Don’t miss Orioles players, John Means & Paul Fry, as they guest host at our Brews and O’s event!

Entry points under review


A committee created by the Carroll County commissioners has recommended an immediate moratorium on billboards, a ban on flashing signs and the addition of landscaping at "gateways," the places where motorists enter the county.

As drivers on Route 140 cross into Carroll from Reisterstown, for example, they glimpse the pristine beauty of Liberty Reservoir.

Then, as they drive through Finksburg, they're greeted by strip malls and a collection of billboards plugging everything from fast food to the power of Christ.

Many people think this gateway to Carroll is unsightly.

"Billboards adversely affect the appearance of the county," said Donald Hoffman, chairman of the Gateway Committee, which drafted the recommendations. "We felt strongly there should be an immediate moratorium on the billboards while the county decides what to do with them."

The committee was formed in April and has written a 21-page report about all of Carroll's entry points in Mount Airy, Hampstead, Sykesville, Union Bridge and Finksburg.

It hopes commissioners will embrace its ideas and invest in improvements.

The seven-member committee, consisting of business owners, town officials and residents, will present the report to the commissioners at 7 p.m. Tuesday in Room 03 of the County Office Building in Westminster. The public is welcome to attend.

The county's Economic Development Commission is reviewing the Gateway Committee's report and expects to share its findings with the commissioners by February, according to Jack Lyburn, the county's economic development director.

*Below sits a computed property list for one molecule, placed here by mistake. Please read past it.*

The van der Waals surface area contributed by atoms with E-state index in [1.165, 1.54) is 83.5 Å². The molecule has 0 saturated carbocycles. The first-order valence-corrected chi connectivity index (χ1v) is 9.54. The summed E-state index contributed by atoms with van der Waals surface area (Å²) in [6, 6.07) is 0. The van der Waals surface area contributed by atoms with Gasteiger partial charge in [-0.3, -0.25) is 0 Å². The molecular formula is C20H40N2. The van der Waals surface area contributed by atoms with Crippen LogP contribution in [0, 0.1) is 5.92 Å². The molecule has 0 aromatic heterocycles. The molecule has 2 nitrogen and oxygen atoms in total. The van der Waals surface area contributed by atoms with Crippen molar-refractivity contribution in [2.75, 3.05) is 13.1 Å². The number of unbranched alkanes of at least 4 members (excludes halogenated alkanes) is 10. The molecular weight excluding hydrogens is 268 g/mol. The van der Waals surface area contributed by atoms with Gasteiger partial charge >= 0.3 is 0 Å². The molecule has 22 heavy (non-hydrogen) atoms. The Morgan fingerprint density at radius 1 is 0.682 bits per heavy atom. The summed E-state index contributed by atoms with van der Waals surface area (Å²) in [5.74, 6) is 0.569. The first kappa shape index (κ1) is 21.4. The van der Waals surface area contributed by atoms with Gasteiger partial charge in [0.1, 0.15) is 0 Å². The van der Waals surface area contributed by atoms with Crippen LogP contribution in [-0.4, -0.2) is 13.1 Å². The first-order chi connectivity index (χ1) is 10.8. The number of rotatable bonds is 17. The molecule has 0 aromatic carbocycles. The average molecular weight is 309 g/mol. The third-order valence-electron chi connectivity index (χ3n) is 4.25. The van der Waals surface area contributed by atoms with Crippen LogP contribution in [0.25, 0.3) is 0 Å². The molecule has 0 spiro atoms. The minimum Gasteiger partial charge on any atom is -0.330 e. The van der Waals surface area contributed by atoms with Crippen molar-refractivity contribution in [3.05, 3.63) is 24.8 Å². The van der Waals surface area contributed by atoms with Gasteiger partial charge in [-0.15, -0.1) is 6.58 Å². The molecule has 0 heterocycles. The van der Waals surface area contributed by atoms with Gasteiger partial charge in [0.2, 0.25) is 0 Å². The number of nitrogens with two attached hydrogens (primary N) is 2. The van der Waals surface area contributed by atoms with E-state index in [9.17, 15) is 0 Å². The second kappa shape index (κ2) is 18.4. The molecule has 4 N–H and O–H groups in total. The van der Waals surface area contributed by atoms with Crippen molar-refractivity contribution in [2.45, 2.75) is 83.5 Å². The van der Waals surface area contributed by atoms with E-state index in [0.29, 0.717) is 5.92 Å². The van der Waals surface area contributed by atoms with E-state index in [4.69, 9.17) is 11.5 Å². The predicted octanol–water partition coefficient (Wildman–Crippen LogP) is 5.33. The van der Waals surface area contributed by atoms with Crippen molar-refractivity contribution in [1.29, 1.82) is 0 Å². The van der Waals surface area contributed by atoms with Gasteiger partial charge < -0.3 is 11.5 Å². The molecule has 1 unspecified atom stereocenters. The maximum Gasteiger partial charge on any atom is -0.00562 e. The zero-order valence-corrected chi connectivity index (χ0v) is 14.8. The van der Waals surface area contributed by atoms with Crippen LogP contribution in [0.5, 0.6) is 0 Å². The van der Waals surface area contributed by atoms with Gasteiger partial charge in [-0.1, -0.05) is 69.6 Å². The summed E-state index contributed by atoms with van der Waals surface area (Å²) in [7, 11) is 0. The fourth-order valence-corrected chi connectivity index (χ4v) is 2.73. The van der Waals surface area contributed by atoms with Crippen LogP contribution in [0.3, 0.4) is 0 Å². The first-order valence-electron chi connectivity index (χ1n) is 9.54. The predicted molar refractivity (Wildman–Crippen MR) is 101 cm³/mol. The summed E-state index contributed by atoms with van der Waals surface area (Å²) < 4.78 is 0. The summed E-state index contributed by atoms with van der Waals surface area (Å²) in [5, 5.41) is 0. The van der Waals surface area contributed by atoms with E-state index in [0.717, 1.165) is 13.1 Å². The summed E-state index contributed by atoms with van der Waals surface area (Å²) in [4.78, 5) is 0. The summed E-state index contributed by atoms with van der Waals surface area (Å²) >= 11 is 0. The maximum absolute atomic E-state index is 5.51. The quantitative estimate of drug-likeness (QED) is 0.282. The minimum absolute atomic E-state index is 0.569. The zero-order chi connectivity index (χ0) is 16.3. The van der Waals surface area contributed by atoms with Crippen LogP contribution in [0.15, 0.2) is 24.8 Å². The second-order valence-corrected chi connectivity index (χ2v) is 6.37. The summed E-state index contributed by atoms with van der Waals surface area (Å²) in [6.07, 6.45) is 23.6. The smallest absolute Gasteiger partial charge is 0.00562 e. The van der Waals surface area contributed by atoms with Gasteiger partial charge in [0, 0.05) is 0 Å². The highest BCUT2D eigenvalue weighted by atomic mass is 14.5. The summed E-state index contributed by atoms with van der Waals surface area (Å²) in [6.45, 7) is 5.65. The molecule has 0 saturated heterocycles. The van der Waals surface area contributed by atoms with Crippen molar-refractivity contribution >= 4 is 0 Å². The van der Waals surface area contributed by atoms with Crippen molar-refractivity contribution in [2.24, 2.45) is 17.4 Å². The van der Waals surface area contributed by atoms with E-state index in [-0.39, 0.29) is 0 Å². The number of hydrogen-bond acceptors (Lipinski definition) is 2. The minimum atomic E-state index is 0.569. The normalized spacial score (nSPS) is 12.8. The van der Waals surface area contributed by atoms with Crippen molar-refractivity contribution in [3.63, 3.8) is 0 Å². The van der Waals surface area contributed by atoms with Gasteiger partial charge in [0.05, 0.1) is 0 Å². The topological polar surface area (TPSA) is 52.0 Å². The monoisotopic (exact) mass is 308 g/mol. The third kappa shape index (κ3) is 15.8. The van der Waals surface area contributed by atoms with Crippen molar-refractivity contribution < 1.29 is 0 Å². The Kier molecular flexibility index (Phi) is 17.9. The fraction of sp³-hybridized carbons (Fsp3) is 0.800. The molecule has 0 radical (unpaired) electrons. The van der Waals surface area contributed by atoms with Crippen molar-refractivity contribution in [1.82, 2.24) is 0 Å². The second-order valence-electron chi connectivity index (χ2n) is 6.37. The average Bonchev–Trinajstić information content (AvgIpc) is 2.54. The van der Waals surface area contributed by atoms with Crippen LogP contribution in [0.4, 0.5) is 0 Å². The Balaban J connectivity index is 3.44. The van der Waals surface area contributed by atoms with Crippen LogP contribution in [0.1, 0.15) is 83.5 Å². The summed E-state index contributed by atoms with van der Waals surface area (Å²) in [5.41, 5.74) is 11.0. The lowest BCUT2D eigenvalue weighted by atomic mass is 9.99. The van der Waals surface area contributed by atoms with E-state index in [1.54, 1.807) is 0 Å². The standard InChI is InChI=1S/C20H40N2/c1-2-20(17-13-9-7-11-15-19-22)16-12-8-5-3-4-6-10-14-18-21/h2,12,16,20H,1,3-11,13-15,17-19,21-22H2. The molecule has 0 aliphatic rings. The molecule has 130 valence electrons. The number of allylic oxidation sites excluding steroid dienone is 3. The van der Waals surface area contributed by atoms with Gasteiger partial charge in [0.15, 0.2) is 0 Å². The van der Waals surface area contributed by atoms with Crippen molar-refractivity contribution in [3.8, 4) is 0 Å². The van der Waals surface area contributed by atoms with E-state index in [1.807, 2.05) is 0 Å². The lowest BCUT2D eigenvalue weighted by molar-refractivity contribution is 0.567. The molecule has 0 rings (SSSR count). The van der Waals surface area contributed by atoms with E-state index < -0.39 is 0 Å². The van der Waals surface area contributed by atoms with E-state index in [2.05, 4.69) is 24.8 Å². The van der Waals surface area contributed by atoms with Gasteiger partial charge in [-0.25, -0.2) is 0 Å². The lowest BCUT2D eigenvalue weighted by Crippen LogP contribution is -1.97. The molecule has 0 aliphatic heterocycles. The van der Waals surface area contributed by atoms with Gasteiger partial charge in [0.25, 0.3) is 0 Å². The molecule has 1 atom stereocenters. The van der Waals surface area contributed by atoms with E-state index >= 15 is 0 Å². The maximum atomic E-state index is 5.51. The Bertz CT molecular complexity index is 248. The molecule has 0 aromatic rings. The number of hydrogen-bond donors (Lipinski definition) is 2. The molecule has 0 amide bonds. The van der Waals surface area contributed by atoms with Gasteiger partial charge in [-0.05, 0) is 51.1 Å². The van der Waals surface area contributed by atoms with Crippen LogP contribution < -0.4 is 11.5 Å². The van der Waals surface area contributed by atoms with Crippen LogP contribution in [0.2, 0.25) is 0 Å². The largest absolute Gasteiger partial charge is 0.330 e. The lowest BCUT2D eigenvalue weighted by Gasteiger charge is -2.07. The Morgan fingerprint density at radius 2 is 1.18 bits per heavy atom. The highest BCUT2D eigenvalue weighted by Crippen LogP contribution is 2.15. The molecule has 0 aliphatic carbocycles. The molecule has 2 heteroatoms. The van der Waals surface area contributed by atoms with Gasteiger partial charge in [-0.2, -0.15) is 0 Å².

The commissioners are expected to wait for the EDC's comments before making decisions about the gateways.

"I'm in favor of strengthening and beautifying our gateways," Lyburn said. "I'd like to see a welcome sign installed, and some of the billboards should be removed."

According to the Gateway Committee, a welcome sign would cost between $3,000 and $100,000, depending on its design.

Some money for improvements is available through the State Highway Administration, Hoffman said.

Dave Roush, plant manager for Lehigh Portland Cement Co. in Union Bridge and a member of the EDC, has suggested that the county first concentrate on road signs and limit efforts to one area.

Commissioner Donald I. Dell has embraced that idea.

"I think it would be a good idea to start with one area - perhaps Finksburg because it is the main gateway - and if it works and if everybody's happy with it, we'll move on to other gateways," Dell said.

To ensure success, Dell said, the county must provide incentives for businesses to spruce up their properties.

"This will not succeed without the support of the business community," he said.

Copyright © 2019, The Baltimore Sun, a Baltimore Sun Media Group publication | Place an Ad